Thursday, August 28, 2008

Time for Joe to go

Okay Senator Reid, enough is enough. As much as it pains me to say it, it's time for you to strip Senator Joe Lieberman of his seniority and his chairmanship.

First and foremost, let's clear up a misconception. If Lieberman caucuses with the Republicans in the Senate, won't the senate be split 50-50 the way it was in 2001, with Vice President Cheney give the Republicans control? No.

Each two-year congress passes an organizing resolution at the start of its term. Most organizing resolutions (including the one passed in 2007) contain no mechanism for the senate to switch control, even if the majority party actually becomes the minority party. This actually happened in the 83rd congress in 1953-1954. Though the Democrats at times had a majority, LBJ remained minority leader. (Read more about it here.)

The only way that the senate leadership and committee chairmanships can actually change control is if such a mechanism is actually written into the organizing resolution, as it was in 2001, which was subsequently used when then VT. Sen Jim Jeffords switched parties. For the same to happen this year, the new Republican majority would have to pass a new organizing resolution, which of course could be filibustered by the 50 Democratic senators. This may have PR consequences, but it likely will be only for the final few months of this congress' term.

Now - why have I finally given up on Lieberman? I actually like him - I like who he is - I like the fact that there's an observant Jew in congress - I like his positions on most issues. I remember the moment in 2000 when Al Gore picked him - I was never prouder to be an American Jew. Furthermore, I lived in Connecticut for 4 years after that, and thought that Lieberman was all in all an excellent advocate for the state.

Furthermore, in 2006, I had a relatively strong aversion to Ned Lamont. Primarily, I think Lamont's opposition to the war in Iraq came far too late. Unlike Senators Jack Reed and Russ Feingold, or then State Sen. Barack Obama, Lamont waited until it was politically easy to oppose the war. I have a hard time giving him much credit with that. So, had I voted in CT that year, I would have voted for Lieberman in the primary, and likely still voted for him in the general election.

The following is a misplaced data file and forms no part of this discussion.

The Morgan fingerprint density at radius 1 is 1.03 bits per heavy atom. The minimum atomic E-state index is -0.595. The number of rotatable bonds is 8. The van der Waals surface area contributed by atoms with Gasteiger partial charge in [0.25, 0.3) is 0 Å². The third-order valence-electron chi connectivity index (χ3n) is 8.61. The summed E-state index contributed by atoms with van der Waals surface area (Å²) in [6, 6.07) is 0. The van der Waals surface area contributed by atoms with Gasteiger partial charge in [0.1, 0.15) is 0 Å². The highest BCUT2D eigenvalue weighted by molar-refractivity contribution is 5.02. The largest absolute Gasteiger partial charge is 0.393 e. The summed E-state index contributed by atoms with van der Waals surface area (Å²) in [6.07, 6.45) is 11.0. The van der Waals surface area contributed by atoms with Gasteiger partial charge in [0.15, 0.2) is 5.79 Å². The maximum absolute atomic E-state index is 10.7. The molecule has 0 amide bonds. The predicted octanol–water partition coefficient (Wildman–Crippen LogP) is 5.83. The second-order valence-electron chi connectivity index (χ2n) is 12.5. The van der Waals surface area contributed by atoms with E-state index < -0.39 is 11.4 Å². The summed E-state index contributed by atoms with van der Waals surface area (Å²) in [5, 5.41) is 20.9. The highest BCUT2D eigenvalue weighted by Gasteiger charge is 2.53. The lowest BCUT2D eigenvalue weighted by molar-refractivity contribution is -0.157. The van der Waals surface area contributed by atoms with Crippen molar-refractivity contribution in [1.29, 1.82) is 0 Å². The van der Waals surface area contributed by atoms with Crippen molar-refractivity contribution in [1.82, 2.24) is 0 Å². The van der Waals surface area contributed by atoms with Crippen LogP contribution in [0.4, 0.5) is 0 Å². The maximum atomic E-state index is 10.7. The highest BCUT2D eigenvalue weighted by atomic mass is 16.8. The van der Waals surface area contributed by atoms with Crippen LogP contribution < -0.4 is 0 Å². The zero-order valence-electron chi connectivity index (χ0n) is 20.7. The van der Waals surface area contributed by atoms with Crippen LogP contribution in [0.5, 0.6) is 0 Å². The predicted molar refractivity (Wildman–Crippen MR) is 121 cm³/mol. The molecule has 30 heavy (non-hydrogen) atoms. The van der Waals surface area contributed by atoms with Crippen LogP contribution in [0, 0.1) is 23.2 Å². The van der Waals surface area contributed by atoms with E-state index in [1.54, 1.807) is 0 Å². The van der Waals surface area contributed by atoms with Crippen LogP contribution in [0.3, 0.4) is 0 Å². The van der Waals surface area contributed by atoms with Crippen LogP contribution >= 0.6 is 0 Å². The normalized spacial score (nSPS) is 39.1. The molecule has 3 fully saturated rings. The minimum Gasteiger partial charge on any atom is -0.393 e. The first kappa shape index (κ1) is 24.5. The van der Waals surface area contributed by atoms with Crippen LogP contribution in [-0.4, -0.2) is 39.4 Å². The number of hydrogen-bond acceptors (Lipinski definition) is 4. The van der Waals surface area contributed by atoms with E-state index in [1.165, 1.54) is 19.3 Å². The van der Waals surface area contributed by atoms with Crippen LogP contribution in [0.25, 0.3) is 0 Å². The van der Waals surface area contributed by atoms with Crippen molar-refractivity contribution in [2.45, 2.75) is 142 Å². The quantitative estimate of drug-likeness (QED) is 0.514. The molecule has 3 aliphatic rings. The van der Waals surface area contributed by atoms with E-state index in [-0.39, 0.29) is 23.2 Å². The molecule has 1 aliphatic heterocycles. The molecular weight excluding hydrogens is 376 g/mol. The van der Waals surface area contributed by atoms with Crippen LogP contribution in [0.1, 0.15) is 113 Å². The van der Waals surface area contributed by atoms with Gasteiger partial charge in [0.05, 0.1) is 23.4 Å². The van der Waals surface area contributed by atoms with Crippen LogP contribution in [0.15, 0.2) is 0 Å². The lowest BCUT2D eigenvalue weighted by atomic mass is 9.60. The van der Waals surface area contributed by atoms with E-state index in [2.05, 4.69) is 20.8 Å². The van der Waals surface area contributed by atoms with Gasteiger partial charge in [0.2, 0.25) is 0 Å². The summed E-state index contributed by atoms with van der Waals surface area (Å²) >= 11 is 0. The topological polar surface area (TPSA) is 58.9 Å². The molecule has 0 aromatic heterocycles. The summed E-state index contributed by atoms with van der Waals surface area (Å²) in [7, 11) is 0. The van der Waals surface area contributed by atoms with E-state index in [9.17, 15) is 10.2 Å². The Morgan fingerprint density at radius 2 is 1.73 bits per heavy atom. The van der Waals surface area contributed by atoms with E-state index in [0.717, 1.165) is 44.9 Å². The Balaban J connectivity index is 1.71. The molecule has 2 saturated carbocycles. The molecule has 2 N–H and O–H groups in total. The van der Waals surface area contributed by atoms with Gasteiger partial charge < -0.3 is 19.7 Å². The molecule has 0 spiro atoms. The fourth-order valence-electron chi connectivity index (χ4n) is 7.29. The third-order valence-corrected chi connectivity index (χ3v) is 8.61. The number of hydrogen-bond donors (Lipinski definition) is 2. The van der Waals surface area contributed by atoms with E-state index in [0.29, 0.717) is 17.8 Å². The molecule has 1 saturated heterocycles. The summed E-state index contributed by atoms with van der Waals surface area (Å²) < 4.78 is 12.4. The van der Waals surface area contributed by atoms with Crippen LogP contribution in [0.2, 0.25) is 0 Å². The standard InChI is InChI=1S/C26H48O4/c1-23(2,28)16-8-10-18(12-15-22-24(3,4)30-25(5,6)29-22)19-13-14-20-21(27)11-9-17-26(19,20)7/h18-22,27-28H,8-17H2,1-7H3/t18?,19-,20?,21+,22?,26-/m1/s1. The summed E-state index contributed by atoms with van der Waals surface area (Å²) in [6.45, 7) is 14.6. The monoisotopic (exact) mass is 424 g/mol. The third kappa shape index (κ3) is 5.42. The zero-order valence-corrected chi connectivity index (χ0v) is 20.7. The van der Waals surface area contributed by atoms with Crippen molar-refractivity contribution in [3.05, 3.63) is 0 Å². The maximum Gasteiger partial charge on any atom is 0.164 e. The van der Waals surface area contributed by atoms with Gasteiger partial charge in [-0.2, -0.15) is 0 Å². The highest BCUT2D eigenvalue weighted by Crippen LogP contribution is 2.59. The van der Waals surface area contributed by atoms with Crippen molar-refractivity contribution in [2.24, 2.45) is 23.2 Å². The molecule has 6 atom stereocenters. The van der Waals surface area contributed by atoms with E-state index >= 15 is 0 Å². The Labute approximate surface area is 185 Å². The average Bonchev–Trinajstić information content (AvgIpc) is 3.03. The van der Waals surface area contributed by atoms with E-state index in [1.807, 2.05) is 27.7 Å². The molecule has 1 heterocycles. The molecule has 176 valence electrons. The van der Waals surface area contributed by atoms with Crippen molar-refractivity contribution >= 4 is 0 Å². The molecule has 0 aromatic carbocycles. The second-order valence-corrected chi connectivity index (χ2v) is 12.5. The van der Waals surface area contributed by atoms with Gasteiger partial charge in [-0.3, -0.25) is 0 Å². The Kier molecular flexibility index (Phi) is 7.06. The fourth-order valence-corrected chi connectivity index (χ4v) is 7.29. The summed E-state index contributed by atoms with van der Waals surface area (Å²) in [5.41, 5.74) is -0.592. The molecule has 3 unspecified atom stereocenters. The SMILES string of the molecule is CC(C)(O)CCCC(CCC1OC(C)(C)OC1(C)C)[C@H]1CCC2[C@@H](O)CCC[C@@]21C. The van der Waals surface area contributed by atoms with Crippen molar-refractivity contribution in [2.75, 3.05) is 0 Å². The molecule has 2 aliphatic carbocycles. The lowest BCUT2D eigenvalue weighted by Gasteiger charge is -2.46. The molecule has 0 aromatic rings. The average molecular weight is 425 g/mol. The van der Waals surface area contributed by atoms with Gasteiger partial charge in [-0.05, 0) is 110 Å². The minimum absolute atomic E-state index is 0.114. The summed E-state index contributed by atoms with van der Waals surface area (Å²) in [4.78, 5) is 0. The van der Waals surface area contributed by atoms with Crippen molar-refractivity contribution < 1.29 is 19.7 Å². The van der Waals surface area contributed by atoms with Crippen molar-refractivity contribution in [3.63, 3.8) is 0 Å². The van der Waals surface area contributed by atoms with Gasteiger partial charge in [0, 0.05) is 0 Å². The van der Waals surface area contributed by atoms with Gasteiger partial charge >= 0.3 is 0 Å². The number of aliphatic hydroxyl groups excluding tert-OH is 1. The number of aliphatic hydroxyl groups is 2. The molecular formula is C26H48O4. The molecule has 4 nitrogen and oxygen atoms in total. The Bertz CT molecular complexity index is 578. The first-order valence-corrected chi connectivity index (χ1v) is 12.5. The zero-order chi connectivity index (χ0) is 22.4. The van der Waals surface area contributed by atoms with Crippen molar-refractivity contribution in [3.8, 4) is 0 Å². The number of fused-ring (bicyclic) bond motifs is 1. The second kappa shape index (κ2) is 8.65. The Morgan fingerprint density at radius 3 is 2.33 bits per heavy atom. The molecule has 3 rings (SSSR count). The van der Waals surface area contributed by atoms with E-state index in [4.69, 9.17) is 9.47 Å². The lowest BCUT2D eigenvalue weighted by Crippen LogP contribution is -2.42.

However, now is different. Refusing to endorse a presidential candidate is one thing (a la Sen. Chuck Hagel). Endorsing a candidate from the other party whom you agree with is one thing (a la former Sen. Linc Chaffee). But attacking your own party's candidate is another (a la former Sen. Zell Miller). We'll see what Lieberman's speech is like next week. But if he specifically attacks Senator Obama as unfit to lead this country, Reid should boot him out.

Joementum can carry him somewhere he's wanted.

Wednesday, August 27, 2008

Best tailor in Manhattan

If anyone needs a tailor, go to Silhouettes & Profiles.

The tailors there (supervised by Irene) do an excellent job in a short amount of time at a reasonable price. Furthermore, Irene strives to produce excellent work. I tried on a pair of pants she had worked on, and she saw that the seam wasn't straight (from a past tailor). She offered to fix it in 10 minutes at no charge (after closing hours).

Finally, when my total bill came to $63, but neither of us had change for a $20, she said to call it $60. First vendor I've even been to who rounded more than $0.04 in my favor.

So, for your suits and dresses, go see Irene at Silhouettes & Profiles.

Monday, August 25, 2008

Obama/Biden and Hillary Clinton

Continuing my previous post about Bill Richardson, Hillary Clinton's stock has also gone up.